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  • Una Coales

    Bob, European GPs enjoy the EU loophole and are exempt from PLAB testing and UK GP VTS. They can come over and start work as a NHS GP and are all too happy to accept salaried GP posts as pay here is significantly higher than pay back home. Unfortunately we cannot vouch for the standards of training in all 28 EU countries as they do not need MRCGP to work here, unlike our own home grown graduates and IMGs.

    I am reminded of the 1996 RCGP Chair of Council, 'The examination for Membership of the Royal College of General Practitioners (MRCGP) has been considered as the instrument of assessment, but its standard is for excellence rather than minimum competence. The college believes that, while “in time it will be usual for new principals to hold the MRCGP, it should not be mandatory for entry to NHS general practice” (W M Styles, statement of chairman of council 1996).

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  • Bob Hodges

    Thanks for pointing that our Una.

    The practicalities of the job do however present a barrier to immigrants from the EU who haven't trained here however.

    The Byzantine was the NHS is set up, with pathways for pathways, local guidance and national guidance at odds, ever changes referral routes and the al encompassing social work side of the job make it difficult to seriosly consider CVs sent from the EU.

    I like you, would prefer to offer a job/partnership to an Indian origin doctor that's put in the graft in the UK as a junior already any day of the week...and I have done so. I share you concerns re the way that the CSA has treated these some doctors.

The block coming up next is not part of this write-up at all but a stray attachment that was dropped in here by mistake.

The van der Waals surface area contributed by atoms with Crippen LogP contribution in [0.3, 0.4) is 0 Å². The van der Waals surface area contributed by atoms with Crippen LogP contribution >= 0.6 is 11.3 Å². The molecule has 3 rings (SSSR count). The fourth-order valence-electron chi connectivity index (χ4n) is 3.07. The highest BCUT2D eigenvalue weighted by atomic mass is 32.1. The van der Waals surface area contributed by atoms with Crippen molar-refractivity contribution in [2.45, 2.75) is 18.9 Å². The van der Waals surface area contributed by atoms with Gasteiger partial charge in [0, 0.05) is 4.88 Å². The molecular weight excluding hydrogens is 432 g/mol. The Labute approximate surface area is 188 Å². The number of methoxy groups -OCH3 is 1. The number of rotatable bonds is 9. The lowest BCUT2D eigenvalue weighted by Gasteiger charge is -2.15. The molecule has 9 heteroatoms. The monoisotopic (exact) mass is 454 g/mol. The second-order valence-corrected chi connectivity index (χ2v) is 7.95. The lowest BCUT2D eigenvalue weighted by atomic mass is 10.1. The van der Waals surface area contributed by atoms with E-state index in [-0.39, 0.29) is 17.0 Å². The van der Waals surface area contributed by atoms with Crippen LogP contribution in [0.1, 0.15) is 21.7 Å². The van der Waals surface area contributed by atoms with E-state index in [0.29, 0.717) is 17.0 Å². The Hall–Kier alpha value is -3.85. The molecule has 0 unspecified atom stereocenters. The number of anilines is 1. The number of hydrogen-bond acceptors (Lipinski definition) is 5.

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  • Bob 2:07pm
    So funny!
    Pray do tell us why you became a partner then.
    Oh let me guess you got a pay rise!!!!!!!!!
    Maths was always my strong point.

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  • Ivan, with all due respect, to label GPs on this site as "moaning" because of the state of primary care and the NHS, is insulting to say the least.

    There are many pros and cons to working as a GP in this country....but the cons are increasingly winning. To disregard the anxieties and concerns about pay, condtitions and recruitment as "moaning" does little for the cause.

    The "moaning" serves to heighten awareness, stimulate debate and seek solutions. We are not yet at the stage of learned helplessness where we sit back and accept things that we think we have no influence over.

    You clearly have an agenda of 12/7 working and the end of ICS. Thankfully, you are in the minority at present and let's hope it stays that way.